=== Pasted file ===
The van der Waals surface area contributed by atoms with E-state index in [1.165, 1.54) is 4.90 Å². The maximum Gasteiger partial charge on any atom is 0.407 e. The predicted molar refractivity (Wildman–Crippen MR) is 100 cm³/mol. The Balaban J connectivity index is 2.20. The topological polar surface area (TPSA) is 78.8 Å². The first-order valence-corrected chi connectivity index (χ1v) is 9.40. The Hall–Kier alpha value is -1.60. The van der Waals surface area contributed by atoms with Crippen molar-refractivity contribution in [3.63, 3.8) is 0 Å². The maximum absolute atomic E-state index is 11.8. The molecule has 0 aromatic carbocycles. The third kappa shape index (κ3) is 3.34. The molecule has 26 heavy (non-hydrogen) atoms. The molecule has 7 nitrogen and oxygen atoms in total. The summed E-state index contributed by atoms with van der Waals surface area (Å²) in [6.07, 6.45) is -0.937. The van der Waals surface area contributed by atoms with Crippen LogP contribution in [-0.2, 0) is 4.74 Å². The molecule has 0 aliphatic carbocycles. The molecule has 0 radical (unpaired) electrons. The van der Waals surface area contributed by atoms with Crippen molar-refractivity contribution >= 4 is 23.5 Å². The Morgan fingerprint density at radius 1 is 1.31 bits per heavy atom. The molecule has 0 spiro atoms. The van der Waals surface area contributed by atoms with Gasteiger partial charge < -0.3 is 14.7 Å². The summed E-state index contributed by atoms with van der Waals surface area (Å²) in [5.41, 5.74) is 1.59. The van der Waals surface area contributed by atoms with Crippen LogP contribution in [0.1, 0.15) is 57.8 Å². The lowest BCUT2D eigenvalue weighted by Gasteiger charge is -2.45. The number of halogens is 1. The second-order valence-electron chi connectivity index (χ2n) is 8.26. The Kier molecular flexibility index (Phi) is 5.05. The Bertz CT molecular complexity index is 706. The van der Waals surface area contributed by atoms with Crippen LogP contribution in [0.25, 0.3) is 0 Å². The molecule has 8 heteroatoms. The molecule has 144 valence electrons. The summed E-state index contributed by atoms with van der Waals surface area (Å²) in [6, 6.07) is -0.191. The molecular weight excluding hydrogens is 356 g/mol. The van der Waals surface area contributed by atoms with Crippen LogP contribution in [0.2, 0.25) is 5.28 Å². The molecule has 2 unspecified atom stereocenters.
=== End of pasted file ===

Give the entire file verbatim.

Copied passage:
The van der Waals surface area contributed by atoms with E-state index in [1.165, 1.54) is 4.90 Å². The maximum Gasteiger partial charge on any atom is 0.407 e. The predicted molar refractivity (Wildman–Crippen MR) is 100 cm³/mol. The Balaban J connectivity index is 2.20. The topological polar surface area (TPSA) is 78.8 Å². The first-order valence-corrected chi connectivity index (χ1v) is 9.40. The Hall–Kier alpha value is -1.60. The van der Waals surface area contributed by atoms with Crippen molar-refractivity contribution in [3.63, 3.8) is 0 Å². The maximum absolute atomic E-state index is 11.8. The molecule has 0 aromatic carbocycles. The third kappa shape index (κ3) is 3.34. The molecule has 26 heavy (non-hydrogen) atoms. The molecule has 7 nitrogen and oxygen atoms in total. The summed E-state index contributed by atoms with van der Waals surface area (Å²) in [6.07, 6.45) is -0.937. The van der Waals surface area contributed by atoms with Crippen LogP contribution in [-0.2, 0) is 4.74 Å². The molecule has 0 aliphatic carbocycles. The molecule has 0 radical (unpaired) electrons. The van der Waals surface area contributed by atoms with Crippen molar-refractivity contribution >= 4 is 23.5 Å². The Morgan fingerprint density at radius 1 is 1.31 bits per heavy atom. The molecule has 0 spiro atoms. The van der Waals surface area contributed by atoms with Gasteiger partial charge < -0.3 is 14.7 Å². The summed E-state index contributed by atoms with van der Waals surface area (Å²) in [5.41, 5.74) is 1.59. The van der Waals surface area contributed by atoms with Crippen LogP contribution in [0.1, 0.15) is 57.8 Å². The lowest BCUT2D eigenvalue weighted by Gasteiger charge is -2.45. The number of halogens is 1. The second-order valence-electron chi connectivity index (χ2n) is 8.26. The Kier molecular flexibility index (Phi) is 5.05. The Bertz CT molecular complexity index is 706. The van der Waals surface area contributed by atoms with Crippen LogP contribution in [0.25, 0.3) is 0 Å². The molecule has 8 heteroatoms. The molecule has 144 valence electrons. The summed E-state index contributed by atoms with van der Waals surface area (Å²) in [6, 6.07) is -0.191. The molecular weight excluding hydrogens is 356 g/mol. The van der Waals surface area contributed by atoms with Crippen LogP contribution in [0.2, 0.25) is 5.28 Å². The molecule has 2 unspecified atom stereocenters.